The parents of a little girl born unable to swallow continue to tirelessly fundraise for The Sick Children’s Trust, a charity that provided them with free accommodation whilst their new-born daughter received lifesaving treatment in hospital.
Jenny Hill, 28, and her husband Simon, 31, from Bedworth are taking on separate inspirational fundraising challenges in the hope of raising further vital funds for the charity close to their hearts. Jenny, a maths and science tutor, has committed to completing 30 running challenges and winning 30 medals before she turns 30 in June 2019, whilst Simon is getting ready to take on the 2018 Outlaw Triathlon.
In 2016, the couple were devastated when their daughter, Emilia, was born with a rare congenital condition of the oesophagus, tracheooesophageal fistula (TOF) – where the bottom end of the oesophagus is joined to the windpipe. Within a few hours of being born with this life-threatening condition, Emilia was rushed by ambulance to The Rosie Hospital in Cambridge, over an hour and a half away from home. Mum, Jenny, who has so far completed 12 of her 30 running challenges, says:
“It was really scary when I went into labour early. I hadn’t experienced any complications during my pregnancy so when Emilia arrived and needed to be transferred from George Eliot Hospital in Nuneaton to The Rosie Hospital in Cambridge for lifesaving surgery we were shocked. All too soon we found ourselves miles from home with no idea whether our baby was going to survive.
“We hadn’t had time to think about where we might stay or how long we would be away from home. Fortunately The Sick Children’s Trust came to our rescue and gave us a room, totally free of charge, at Chestnut House. Nobody knew at that point that Emilia would be at The Rosie Hospital for 45 days.”
During Emilia’s first treatment in Cambridge, The Sick Children’s Trust gave Simon and Jennifer free ‘Home from Home’ accommodation at Chestnut House, which is located just below the neonatal intensive care unit (NICU), minutes from their daughter’s intensive care cot. Chestnut House is one of ten ‘Homes from Home’ run by the charity across the country, which provides families with a private room, bathroom and access to a fully stocked kitchen, as well as both emotional and practical support. Simon, a De Montford University lecturer who, as part of his fundraising endeavours, runs a weekly 5km fun run around Miners Welfare Park to support various charities, continues:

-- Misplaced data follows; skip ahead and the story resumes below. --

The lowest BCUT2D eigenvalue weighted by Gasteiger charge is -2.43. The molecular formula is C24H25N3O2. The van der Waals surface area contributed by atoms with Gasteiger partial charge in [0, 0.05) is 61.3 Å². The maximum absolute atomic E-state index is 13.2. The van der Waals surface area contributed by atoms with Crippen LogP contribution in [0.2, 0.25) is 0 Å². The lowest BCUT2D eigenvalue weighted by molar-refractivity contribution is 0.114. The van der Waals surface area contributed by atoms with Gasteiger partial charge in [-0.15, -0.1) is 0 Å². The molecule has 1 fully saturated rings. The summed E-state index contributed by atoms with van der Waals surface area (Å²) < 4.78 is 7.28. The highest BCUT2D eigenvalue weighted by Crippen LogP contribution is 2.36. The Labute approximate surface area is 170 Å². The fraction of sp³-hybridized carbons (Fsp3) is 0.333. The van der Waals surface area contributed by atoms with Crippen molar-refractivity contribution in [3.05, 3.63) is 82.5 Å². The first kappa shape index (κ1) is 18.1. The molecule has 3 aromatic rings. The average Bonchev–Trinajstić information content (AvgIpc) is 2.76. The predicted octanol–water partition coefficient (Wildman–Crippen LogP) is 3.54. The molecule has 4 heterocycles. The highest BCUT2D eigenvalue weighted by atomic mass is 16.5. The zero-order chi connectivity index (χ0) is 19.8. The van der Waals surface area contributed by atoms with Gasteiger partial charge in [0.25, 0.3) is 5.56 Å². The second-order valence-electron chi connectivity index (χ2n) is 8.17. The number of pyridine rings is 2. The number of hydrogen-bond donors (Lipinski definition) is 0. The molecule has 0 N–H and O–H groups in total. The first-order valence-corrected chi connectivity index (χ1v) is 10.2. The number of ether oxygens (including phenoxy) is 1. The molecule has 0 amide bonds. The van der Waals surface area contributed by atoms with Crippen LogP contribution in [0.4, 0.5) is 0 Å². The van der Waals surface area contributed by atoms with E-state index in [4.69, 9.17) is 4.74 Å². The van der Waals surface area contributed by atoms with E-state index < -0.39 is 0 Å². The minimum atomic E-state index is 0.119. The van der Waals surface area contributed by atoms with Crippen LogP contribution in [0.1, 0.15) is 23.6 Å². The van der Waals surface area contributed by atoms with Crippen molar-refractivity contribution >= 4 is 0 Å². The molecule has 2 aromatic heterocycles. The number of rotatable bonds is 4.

“Being given a room at Chestnut House when Emilia was in The Rosie Hospital meant that we were never more than a few minutes away from our baby. There was a direct phone line in our room straight to NICU where she was being treated and this helped with the anxiety of leaving her each night; the nurses could contact us 24 hours a day. It was so comforting to know that if anything changed during the night we could be with our daughter in just a couple of minutes. Chestnut House was absolutely amazing. When we were told that the room was also free of charge we couldn’t quite believe it!”
At just two days old, Emilia underwent successful corrective surgery to her oesophagus. Since then, she has had to undergo regular stretching procedures at Addenbrooke’s Hospital, also in Cambridge. Thankfully, the stretches, which are carried out under general anaesthetic, are now complete and Emilia has been discharged until her next review in January 2019. Throughout these procedures The Sick Children’s Trust have also supported the Hill family at its Acorn House, the charity’s other ‘Home from Home’ in Cambridge. Jenny, who has so far this year completed the Birmingham 10K, Kenilworth 10k and Draycote Water 10k amongst others, continues: